papr7 - Pulping Overview Lecture 7 & 8 PAPR 1000...

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Unformatted text preview: Pulping Overview Lecture 7 & 8 PAPR 1000 Introduction to Pulp and Paper Manufacturer 1 What is Pulping? Pulping is the process by which wood is reduced to a fibrous mass It is the means of rupturing bonds within the wood structure Separation of fiber 2 Pulping Methods Pulping processes are of three principal types: Mechanical SGW RMP TMP Chemical Sulfate or Kraft Sulfite Hybrid Many combinations of both 3 Pulping Methods Mechanical Pulping Fibers are mechanically removed from the wood matrix Chemical Pulping Lignin holding fibers together is dissolved 4 Mechanical Pulping Mechanical action breaks the ML which is more brittle than the fiber wall The fiber wall is left intact, but substantial fiber cutting occurs Chemical composition is not altered very much 5 Mechanical Pulp 6 Mechanical Pulping Most of the constituents of wood retained Composed of Fiber bundles Fiber fragments Some whole fibers Yield high but pulp unsuitable for many uses due to lignin content which stiffens fibers Lignin also results in yellowing of pulp with time Week sheet. Long fiber need to be mixed High energy usage 7 Stone Groundwood Pulp produced by pressing logs against rotating grindstone Fibers are compressed, and loosened Friction creates heat to soften the lignin 8 Refiner Mechanical Pulping Wood chips are broken into fibers by bars on two rotating or one rotating and one stationary discs 9 Therm0mechanical Pulping Pulping carried out in two refines First refiner-pressurized with steam Second refiner is atmospheric pressure Heat softens the lignin makes the fibers easier to separate Produces longer fiber (stronger paper) and fewer shives (small bundles of fibers) 10 Comparison of Pulp Properties Properties Energy required (mJ/kg Burst Index (kPa m^2/g) Tear Index (mNm^2/g) B. Length (km) Shive Content (%) Long Fiber Content Fines Content Brightness (unbleached) SGW 5.0 1.4 4.1 3.2 3 28 50 61.5 RMP 6.4 1.9 7.5 3.5 2 50 38 59 TMP 7.0 2.3 9.0 3.9-4.3 0.5 55 35 58.5 11 Screening and Cleaning Pulping process imperfect Small bundles of fibers (shives) remain These must be removed and further refined Mechanical pulping is therefore followed by an elaborate screening system 12 Uses of Mechanical Pulps Newsprint Magazine Book Tissue Board Specialty 13 Advantages as Compared with Chemical Pulping High yield >90 % High opacity and good printing property Lower capital cost Lower operational cost 14 Disadvantages as Compared with Chemical Pulping Lower pulp strength Lower brightness Lower brightness stability Higher energy consumption 15 Mechanical Pulp Brightening Often desirable to make pulp brighter (whiter) Do not want to remove lignin to keep yield high Use "brightening" chemicals e.g. hydrogen peroxide 16 Energy Recovery Enormous volume of steam produced from heat created in mechanical pulping This steam can be recovered and used for mill process steam e.g. for paper drying About 65% of electrical energy can be recovered in this manner 17 Chemithermomechanical Pulps (CTMP) To decrease energy cost or to improve pulp quality, chemical treatments (alkaline sulfite, sodium sulfite) are often added to mechanical pulping Pretreatment of chips (to lower energy) Inter-stage treatment (lower energy, increase fiber flexibility) Post-treatment (fiber flexibility) 18 Chemical Pulping Chemicals degrade and dissolve the lignin Hemicellulose also removed Mainly secondary wall material remains 19 Chemical Pulping 20 Chemical Pulping Sulfate (Kraft) NaOH +Na2S (white liquor) pH- 13+ Produces highest strength pulp Proven technology for efficient chemical recovery Handles a variety of wood Tolerates bark Sulfite H2SO3 + bisulfite pH-1.5 to 5.0 Produces brighter unbleached pulp Easy to bleach to full brightness Higher yield bleached pulp Easier to refine 21 Kraft Pulping-Cooking Chemicals NaOH (sodium hydroxide) function 1. 2. Swells the lignin De-polymerize the lignin Na2S (sodium sulfide) function 1. Helps in depolymerization of lignin 2. Stops recondesation of lignin 3. Protect cellulose from degradation 22 Kraft Pulping- Digester Batch Digester 1. More reliable operation 2. Greater operation flexibility 3. More efficient recovery Continuous Digester 1. Less energy used -lower steam consumption 2. More compact size 3. Includes diffusion washing 4. Lower ancillary equipment capacity required due to continuous operation 23 Kraft Pulping Cooking Conditions Cooking conditions 1. 2. 3. 4. Temp- 170-180 0C Pressure 8-10 kg/cm2 Time ~3 hrs Liquor to wood (chips) ratio~ 3-4 :1 24 Pulping Terminology Delignification Delignification is the process of breaking down the chemical structure of lignin and rendering it soluble in a liquid Three phase of delignification (1) extraction (2) bulk (3) residual (Fig 7.5) H factor H-factor is related to the rate of delignification Lower H factor indicates an increase in delignification and thus shorter cooking time and increased digester output Function of reaction rate and temperature (Fig 7.4) 25 Pulping Terminology Cont'd Kappa Number The kappa number is a measure of the lignin of pulp; higher kappa numbers indicate higher lignin content Pulp Viscosity The pulp viscosity is a measure of the average chain length (degree of polymerization, DP) of cellulose Dissolving Pulp Dissolving pulp is a low yield (30-35%) bleached chemical pulp that has a high cellulose content (95% or higher) suitable for use in cellulose derivatives such as rayon, cellulose acetate, and cellophane 26 Chemical vs. Mechanical Pulping Chemical Yield Cellulose Purity End uses Raw material sensitivity Low (~45%) High (Lignin removed) Dissolved pulp, high quality paper Low Mechanical High (>90%) Low (Lignin remains) Low quality, High volume paper High 27 Chemical vs. Mechanical Pulping Quality Parameters Chemical Strength Bulk Optical Drainability High (fibers intact) Low (more flexible fibers) Dark but bleachable Good (long fibers, few fines) Mechanical Low (fibers damages) High (less flexible fibers) Bright but hard to bleach Poor (short fibers, many fines) 28 ...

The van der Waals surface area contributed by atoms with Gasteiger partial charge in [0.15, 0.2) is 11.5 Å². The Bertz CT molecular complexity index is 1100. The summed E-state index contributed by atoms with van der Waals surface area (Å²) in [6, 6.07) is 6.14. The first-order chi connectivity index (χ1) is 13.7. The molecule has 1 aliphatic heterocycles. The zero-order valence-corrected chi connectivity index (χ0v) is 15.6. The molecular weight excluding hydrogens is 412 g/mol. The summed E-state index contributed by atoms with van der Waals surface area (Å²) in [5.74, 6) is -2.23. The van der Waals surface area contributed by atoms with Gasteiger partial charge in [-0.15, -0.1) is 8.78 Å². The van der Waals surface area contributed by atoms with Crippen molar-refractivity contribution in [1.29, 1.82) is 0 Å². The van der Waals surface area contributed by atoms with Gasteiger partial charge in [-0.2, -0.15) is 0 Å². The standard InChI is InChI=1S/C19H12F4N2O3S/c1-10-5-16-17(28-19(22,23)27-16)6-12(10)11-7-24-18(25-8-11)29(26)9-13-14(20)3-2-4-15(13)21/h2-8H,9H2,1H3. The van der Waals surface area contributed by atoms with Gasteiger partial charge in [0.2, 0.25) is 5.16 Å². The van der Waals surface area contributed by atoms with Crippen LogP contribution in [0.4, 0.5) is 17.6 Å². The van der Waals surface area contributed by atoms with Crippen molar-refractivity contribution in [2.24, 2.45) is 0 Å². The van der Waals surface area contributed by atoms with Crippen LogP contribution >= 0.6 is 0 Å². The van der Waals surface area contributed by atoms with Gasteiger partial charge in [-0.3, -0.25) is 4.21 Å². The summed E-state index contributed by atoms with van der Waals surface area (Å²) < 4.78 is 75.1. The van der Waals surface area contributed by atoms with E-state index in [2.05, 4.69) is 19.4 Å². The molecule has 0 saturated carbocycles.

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This note was uploaded on 04/02/2008 for the course PAPR 1000 taught by Professor Joyce during the Fall '08 term at Western Michigan.